An interesting wine tidbit that has been getting some good press lately (e.g., see this article at the Washington Post), is The Wine Century Club. The club doesn't have many members (somewhere in the low hundreds), and it hasn't been around that long (about a year and a half). But it's got spirit, boy! And it's the kind of venture that sums up everything I love about wine.
There are 1,000+ different grape varieties being made into wine, and that is in one country (Italy) alone. The full list is probably not known. And though most of the grapes being made into wine these days are thought to come from one progenitor (the Muscat of Alexandria grape), you could taste wine for a lifetime and never get bored.
The fine folks at The Wine Century Club understand this, and their group is devoted to exploring the fun of trying wines made from uncommon varietals. To become a member, you download their application and mark which wine varietals you've tried; when you reach 100, you're in. Simple as that.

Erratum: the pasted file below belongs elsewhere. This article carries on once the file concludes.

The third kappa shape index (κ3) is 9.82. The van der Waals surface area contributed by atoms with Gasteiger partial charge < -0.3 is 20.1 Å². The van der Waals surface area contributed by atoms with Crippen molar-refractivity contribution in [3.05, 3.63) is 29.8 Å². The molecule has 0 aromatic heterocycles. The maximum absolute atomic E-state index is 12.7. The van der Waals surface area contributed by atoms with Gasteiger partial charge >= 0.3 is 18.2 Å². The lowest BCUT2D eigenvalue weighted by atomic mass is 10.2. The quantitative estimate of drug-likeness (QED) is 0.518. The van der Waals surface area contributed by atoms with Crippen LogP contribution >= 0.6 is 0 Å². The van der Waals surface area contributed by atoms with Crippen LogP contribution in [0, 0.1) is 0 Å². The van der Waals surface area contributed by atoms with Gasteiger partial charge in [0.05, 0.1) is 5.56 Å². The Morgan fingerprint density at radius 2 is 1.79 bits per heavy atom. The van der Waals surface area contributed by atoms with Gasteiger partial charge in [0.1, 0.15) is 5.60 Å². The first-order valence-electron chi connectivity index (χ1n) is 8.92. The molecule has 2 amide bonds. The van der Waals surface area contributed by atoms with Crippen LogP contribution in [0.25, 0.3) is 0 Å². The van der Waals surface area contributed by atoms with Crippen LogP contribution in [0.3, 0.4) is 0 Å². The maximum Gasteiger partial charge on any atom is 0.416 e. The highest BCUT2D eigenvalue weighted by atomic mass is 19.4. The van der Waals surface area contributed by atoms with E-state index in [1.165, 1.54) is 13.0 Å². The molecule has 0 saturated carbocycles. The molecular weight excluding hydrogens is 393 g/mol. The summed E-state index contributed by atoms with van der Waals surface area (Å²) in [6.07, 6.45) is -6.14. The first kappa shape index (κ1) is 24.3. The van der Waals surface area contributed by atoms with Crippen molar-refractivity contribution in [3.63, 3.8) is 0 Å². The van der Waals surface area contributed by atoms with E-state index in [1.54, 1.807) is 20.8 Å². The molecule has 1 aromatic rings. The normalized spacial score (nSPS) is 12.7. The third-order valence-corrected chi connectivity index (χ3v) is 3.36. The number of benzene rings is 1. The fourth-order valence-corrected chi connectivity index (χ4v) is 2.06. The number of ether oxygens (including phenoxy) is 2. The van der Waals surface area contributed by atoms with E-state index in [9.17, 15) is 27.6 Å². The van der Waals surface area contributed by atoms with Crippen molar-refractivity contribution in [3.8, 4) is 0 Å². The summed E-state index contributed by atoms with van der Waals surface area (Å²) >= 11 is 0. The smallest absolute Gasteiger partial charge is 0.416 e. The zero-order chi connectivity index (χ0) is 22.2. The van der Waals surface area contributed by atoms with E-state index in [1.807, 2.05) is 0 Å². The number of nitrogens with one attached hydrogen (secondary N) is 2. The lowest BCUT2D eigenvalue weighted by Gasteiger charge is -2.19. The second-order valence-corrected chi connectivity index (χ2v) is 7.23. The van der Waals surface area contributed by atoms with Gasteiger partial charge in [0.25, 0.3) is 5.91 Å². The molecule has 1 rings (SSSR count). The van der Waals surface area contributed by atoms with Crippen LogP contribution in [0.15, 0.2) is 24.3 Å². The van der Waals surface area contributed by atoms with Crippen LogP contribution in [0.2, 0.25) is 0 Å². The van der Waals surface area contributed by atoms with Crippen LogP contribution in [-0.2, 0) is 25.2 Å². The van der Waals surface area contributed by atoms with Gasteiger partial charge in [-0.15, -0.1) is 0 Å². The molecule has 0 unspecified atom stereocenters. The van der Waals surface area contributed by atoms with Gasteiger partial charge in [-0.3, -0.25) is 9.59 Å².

But it's not really that simple - a staggeringly low percentage of those who have downloaded the application actually send in a completed copy. It's not that easy to try 100+ wine varietals - thank god that blends count (so one blended wine means you've tried all of the wines in that blend - congratulations).
Between all of the formal and informal tastings I've been part of, my own penchant for trying new things and new wines over the years, and my prep. work for the WSET exam, I've been able to reach 100 (over actually, but I stopped at 100 because the piles of tasting notes I needed to reference to check which varietals I've tried were beginning to overwhelm my desk). I faxed my application in today, baby!
I'm not sure what I'll get once my application has been accepted - except for bragging rights, of course. But you could spend your time in many worse ways than downloading the Wine Century Club application and starting to work your way through the varied and fun world of really uncommon wine.
And though it will usually get you two checks on the application, I recommend against trying Retsina... :-P